Dr. John Femiani is working on GAN-based image compositing

GAN is the abbreviation for Generative adversarial network. This is a piece of machine learning framework in which two neural networks contest with each other. In other words, the computer can be fed information, in this instance faces, and the two networks will work against each other to ‘train’ them to pick out what is versus what isn’t a face.

The hope is that it will be able to take in a plethora of photographs, and use the information to recreate an image that is entirely created, and yet looks realistic to the untrained eye.

Dr. Femiani, an Associate Professor of Computer Science and Software Engineering here at Miami, has been working with these tools in an attempt to create AI that can map your face and allow you to add things into the image that not only look real, but move with you.

Femiani started with a background in art, and thought computer graphics, grew interested in computer science. He got a PhD in computer graphics from Arizona State University.

In a way, he is now trying to merge computer graphics and computer vision in order to create a machine capable of generating images. What makes this different from the typical computer programming is it is not just classification. Instead of simply putting in images and asking the computer to figure out which ones have a face in them, it is being told to make a face in its entirety.

There are still some things to work through, specifically things that can confuse the computer, such as a person wearing jewelry, which can throw off the AI’s typical perception of what a face looks like.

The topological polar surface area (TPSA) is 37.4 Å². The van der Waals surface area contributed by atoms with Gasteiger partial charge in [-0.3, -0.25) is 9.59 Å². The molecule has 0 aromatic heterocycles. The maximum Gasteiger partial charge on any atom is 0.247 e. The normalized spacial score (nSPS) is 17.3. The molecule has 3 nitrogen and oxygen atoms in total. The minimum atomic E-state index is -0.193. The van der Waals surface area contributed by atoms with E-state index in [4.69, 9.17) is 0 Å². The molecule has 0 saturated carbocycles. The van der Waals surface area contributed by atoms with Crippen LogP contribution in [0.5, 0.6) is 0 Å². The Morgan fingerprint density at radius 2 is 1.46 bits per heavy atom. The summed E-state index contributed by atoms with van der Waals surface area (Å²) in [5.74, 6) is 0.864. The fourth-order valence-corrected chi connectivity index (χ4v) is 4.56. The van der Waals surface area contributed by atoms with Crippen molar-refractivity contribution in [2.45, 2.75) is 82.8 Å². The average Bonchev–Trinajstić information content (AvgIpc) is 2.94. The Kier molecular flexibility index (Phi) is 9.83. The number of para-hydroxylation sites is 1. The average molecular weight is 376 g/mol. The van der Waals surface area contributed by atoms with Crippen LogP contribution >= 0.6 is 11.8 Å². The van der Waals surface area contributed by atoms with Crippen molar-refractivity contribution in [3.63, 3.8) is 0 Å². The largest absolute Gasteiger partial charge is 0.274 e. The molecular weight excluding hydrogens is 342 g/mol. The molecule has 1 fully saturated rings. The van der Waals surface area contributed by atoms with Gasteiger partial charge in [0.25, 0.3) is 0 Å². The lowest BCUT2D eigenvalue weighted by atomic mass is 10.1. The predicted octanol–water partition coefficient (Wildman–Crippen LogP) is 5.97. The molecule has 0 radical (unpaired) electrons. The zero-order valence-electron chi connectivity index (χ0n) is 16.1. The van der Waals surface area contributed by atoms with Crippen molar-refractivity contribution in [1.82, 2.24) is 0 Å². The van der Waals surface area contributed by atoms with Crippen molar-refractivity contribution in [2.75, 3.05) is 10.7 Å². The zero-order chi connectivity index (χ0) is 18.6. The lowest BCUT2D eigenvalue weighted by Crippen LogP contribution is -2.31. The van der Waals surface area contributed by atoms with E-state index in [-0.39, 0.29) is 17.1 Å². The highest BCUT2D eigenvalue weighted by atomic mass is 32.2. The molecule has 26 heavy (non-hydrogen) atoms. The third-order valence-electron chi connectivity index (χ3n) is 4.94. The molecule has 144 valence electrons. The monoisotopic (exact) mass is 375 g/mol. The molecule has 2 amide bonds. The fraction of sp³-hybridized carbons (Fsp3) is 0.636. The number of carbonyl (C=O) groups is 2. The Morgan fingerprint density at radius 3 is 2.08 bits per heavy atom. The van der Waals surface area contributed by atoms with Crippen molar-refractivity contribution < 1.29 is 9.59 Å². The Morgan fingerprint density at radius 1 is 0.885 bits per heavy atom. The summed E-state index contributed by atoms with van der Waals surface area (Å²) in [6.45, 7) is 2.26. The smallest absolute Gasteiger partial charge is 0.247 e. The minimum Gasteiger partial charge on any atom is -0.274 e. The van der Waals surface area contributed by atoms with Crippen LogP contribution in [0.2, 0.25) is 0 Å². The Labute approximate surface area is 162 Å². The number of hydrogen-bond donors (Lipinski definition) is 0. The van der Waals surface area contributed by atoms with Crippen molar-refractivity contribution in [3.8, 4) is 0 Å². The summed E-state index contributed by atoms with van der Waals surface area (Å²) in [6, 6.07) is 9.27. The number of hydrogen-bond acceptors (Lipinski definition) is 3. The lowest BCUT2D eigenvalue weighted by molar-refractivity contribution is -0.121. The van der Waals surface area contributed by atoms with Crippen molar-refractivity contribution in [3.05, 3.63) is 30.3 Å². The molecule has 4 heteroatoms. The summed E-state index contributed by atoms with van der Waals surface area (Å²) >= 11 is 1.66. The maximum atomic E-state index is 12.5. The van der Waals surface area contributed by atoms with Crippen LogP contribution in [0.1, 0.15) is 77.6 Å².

It took about two weeks for Dr. Femiani and his team to ‘train’ their computer to recognize faces. Instead of simply creating faces, however, they want to use refinement (or transfer learning) to add things into the image that look realistic.

The difficulty often comes about when trying to render hair, wrinkles, moles, piercings, etc. that still look realistic and clear, while having the proper lighting and other things that will blend it seamlessly into the photo.

What Femiani and his team have been focusing on recently is the ability to put any hairstyle over someone's face.

The hope for the future is that Dr. Femiani and his team will be able to correct any issues with the software, such as making it work for all skin types and hair textures, as well as using faces from different angles.

You can watch a youtube video here for more about the research. You can also read the research paper here.

Written by Kayleigh Schauseil, CEC Reporter